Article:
CERTAINE
EPIGRAMS OVT
OF THE FIRST FOVRE
BOOKES OF THE EXCELLENT EPIGRAMMATIST,
MASTER IOHN OVVEN:

TRANSLATED INTO ENGLISH
AT HARBOR-GRACE IN
Bristols-Hope in Britaniola,
anciently called New-found-land:
By R.H.

AT LONDON
Imprinted for Roger Michell,
and are to be sold at
the signe of the Buls head
in Pauls Churchyard. 1628.


TO THE FAR ADMIRED, ADMIRABLLY FAIRE,
vertuous, and witty Beauties of
ENGLAND.

IT was, faire, vertuous, wittie, for your sake,
That I this harder taske did vndertake.
I grieu'd, such was out of your command,
Lock'd in a tongue you did not vnderstand.
To doe you seruice, not my selfe to please,
Did I at first aduenture vpon these.

I thought to haue proceeded in this method, but the ragged, bashfull flat my Muse (hauing not seene your like before) is amazed, and strucken dumbe at the sight of your excellencies: I must therefore take vp the speech for her, and as She hath heretofore twatled much for me, I must therefore entreat you in Her behalfe. Indeed I told Her, She should finde you very louing and kinde, and should be admitted to kisse your whitest hands. She is a stranger, I humbly therefore pray you, to take her into your protection, kindly take her into your hands, and entertaine her courteously; none can doe it better then your selues; whilst you looke kindly vpon her, let her with admiration, and contentment gaze on your beauties: you may looke vpon her boldly with vnuailed countenances, you shall finde her euery where modest, either she hath vailde, or quite omitted what She feares might offend your chast eares, She hath taken paines to let you know what enuious me haue too long kept from your knowledge. If She speake any thing against your sexe, it is but what malicious men sometimes mutter in an vnknowne language against your inferior frailties, and hath answered somewhat in your behalfe: you shall finde Her no importunate Companion, for you may begin with her when you please, and leaue her when you list: euery small parcell is an entire treatise, and depends vpon it selfe; they may serue you for pastime, if you please, for vse, for embellishing in your discourse, as spangles in your attire: The translations were the better, if they are not made worse in the change. For our owne, they are the best we can at this time. The grace and loue I receiued sometime from one of your sexe, makes me confident of your gracious goodnesse: but my Muse hath a little recouered her spirits, and requests me She may speake a little vnto you.

Your beauties, wonder and amazement bred
In me, that still I am astonished:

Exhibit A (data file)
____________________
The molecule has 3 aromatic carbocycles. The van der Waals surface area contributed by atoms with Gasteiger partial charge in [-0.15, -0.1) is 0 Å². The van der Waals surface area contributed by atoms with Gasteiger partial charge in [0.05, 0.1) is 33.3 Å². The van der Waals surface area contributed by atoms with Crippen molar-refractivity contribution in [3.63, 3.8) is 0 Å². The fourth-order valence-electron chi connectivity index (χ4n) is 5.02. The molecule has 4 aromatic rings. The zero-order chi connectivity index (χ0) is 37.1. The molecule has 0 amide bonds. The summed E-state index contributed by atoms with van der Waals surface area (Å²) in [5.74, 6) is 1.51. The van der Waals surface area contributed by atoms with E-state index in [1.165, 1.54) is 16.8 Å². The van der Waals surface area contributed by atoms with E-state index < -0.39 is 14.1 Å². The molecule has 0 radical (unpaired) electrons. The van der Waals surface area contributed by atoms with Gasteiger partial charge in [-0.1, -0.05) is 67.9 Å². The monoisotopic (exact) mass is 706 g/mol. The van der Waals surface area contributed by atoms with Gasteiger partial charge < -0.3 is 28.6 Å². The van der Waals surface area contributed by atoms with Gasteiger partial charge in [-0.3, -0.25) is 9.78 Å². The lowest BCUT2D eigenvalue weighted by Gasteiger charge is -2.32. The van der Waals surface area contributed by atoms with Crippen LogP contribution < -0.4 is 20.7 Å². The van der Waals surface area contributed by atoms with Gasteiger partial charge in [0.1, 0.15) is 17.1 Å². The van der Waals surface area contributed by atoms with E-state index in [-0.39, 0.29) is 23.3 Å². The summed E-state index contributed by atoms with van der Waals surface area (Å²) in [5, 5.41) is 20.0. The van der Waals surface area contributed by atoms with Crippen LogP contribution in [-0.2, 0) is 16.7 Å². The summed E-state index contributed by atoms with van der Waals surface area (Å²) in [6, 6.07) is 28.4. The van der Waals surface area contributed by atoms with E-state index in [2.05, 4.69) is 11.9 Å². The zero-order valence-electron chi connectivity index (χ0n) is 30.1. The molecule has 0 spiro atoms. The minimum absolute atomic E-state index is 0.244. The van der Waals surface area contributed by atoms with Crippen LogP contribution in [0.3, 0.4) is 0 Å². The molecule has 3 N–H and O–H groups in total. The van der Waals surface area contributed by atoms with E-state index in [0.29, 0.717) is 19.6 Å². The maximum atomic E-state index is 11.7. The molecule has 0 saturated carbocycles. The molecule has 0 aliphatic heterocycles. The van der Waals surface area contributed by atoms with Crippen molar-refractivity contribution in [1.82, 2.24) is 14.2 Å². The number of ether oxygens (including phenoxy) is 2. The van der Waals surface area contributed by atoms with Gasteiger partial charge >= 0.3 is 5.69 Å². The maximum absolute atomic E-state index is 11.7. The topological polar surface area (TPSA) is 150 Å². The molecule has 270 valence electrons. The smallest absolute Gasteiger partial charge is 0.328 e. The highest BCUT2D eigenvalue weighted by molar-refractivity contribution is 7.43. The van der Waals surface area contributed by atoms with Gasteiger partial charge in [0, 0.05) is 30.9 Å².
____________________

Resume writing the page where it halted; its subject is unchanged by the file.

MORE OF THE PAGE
Yet this request I pray doe not deny,
Giue me good words, for you haue more then I.
In recompence one day Ile sing a song
Of your rich worth with my laste buskins on.

The admirer of your excellencies,
the short-breath'd Muse of
Robert Hayman.


A PREMONITION
TO ALL KINDE OF READERS
of these Translations of Iohn Owens
EPIGRAMS.

As one into a spacious Garden led,
Which is with rare, faire flowers well garnished,
Where Argus may all his eyes satisfie;
Centimanus all his hands occupy,
He will chuse some fine flowers of the best,
To make himselfe a Poesie at the least:
Or he will, if such fauour may be found,
Intreate some Slips, to set in his owne ground:
So fares it with me, when in Owens booke,
At leasure times, with willing eyes I looke:
I cannot chuse, but choose some of his flowers,
And to translate them at my leisure howres.
But as 'tis not for this admitted Man,
Manners at once to gather euery one,
But mildly to cull a few at a time,
I pray thee doe so too, kinde Reader mine:
For as a Man may surfet on sweet meates:
So thou maist ouer-read these quaint conceits.
Some at one time, some at another chuse;
As Maidens doe their kissing Conceits vse.
Reade therefore these, His; by translation, Mine:
As some eate Cheese, a penny-waight at a time.


AN ENCOMIASTICK DISTICK ON MY
RIGHT WORTHY AVTHOR,
IOHN OVVEN.

THe best conceits Owens conceits haue found,
Short, sharp, sweet, witty, vnforc'd, neate, profound.


SEVERALL SENTENTIOVS EPIGRAMS, AND WITTY SAYINGS OVT
of sundry Authors both Ancient and Moderne:

TRANSLATED INTO ENGLISH AT HARBOR-
Grace, in Bristols-Hope, in Brittaniola,

Anciently called, New-found-land;

By R.H.

LONDON,
Printed by Felix Kyngston for Roger Michell,
and are to be sold at the Buls-head in Pauls
Church-yard. 1628.

A WEAKE APOLOGIE
FOR MY WEAKENESSE
in these following Translations.

We think it no strang thing; nor do we laugh,
To see and old, weake man walke with a staffe:
I that could with strong legs runne a large fit,
Must now with short turnes, rest on others wit.


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